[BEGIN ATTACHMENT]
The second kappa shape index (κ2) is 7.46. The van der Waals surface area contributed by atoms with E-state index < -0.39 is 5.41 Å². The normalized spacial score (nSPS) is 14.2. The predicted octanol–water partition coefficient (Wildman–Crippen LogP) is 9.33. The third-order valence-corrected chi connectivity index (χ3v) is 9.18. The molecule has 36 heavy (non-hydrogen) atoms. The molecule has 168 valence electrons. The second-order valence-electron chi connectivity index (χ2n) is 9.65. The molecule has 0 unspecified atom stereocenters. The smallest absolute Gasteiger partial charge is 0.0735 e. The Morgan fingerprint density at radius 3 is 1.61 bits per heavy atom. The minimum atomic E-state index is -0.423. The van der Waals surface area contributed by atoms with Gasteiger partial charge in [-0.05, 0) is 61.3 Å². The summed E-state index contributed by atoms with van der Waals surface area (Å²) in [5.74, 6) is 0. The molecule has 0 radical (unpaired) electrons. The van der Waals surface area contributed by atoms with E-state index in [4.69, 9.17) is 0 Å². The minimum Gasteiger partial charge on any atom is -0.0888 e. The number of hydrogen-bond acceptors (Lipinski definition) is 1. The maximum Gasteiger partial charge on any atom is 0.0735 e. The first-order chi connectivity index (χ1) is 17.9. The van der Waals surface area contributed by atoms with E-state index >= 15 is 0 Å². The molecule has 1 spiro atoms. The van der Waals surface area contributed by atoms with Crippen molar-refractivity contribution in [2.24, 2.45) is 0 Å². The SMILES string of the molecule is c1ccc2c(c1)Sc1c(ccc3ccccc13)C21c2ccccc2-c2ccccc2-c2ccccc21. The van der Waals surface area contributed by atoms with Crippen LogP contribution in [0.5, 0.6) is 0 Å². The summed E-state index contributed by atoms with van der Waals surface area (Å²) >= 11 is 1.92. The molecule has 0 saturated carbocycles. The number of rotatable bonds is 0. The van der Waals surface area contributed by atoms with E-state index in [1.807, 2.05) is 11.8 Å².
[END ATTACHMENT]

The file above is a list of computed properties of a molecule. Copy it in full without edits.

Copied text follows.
The second kappa shape index (κ2) is 7.46. The van der Waals surface area contributed by atoms with E-state index < -0.39 is 5.41 Å². The normalized spacial score (nSPS) is 14.2. The predicted octanol–water partition coefficient (Wildman–Crippen LogP) is 9.33. The third-order valence-corrected chi connectivity index (χ3v) is 9.18. The molecule has 36 heavy (non-hydrogen) atoms. The molecule has 168 valence electrons. The second-order valence-electron chi connectivity index (χ2n) is 9.65. The molecule has 0 unspecified atom stereocenters. The smallest absolute Gasteiger partial charge is 0.0735 e. The Morgan fingerprint density at radius 3 is 1.61 bits per heavy atom. The minimum atomic E-state index is -0.423. The van der Waals surface area contributed by atoms with Gasteiger partial charge in [-0.05, 0) is 61.3 Å². The summed E-state index contributed by atoms with van der Waals surface area (Å²) in [5.74, 6) is 0. The molecule has 0 radical (unpaired) electrons. The van der Waals surface area contributed by atoms with E-state index in [4.69, 9.17) is 0 Å². The minimum Gasteiger partial charge on any atom is -0.0888 e. The number of hydrogen-bond acceptors (Lipinski definition) is 1. The maximum Gasteiger partial charge on any atom is 0.0735 e. The first-order chi connectivity index (χ1) is 17.9. The van der Waals surface area contributed by atoms with E-state index >= 15 is 0 Å². The molecule has 1 spiro atoms. The van der Waals surface area contributed by atoms with Crippen molar-refractivity contribution in [2.24, 2.45) is 0 Å². The SMILES string of the molecule is c1ccc2c(c1)Sc1c(ccc3ccccc13)C21c2ccccc2-c2ccccc2-c2ccccc21. The van der Waals surface area contributed by atoms with Crippen LogP contribution in [0.5, 0.6) is 0 Å². The summed E-state index contributed by atoms with van der Waals surface area (Å²) >= 11 is 1.92. The molecule has 0 saturated carbocycles. The number of rotatable bonds is 0. The van der Waals surface area contributed by atoms with E-state index in [1.807, 2.05) is 11.8 Å².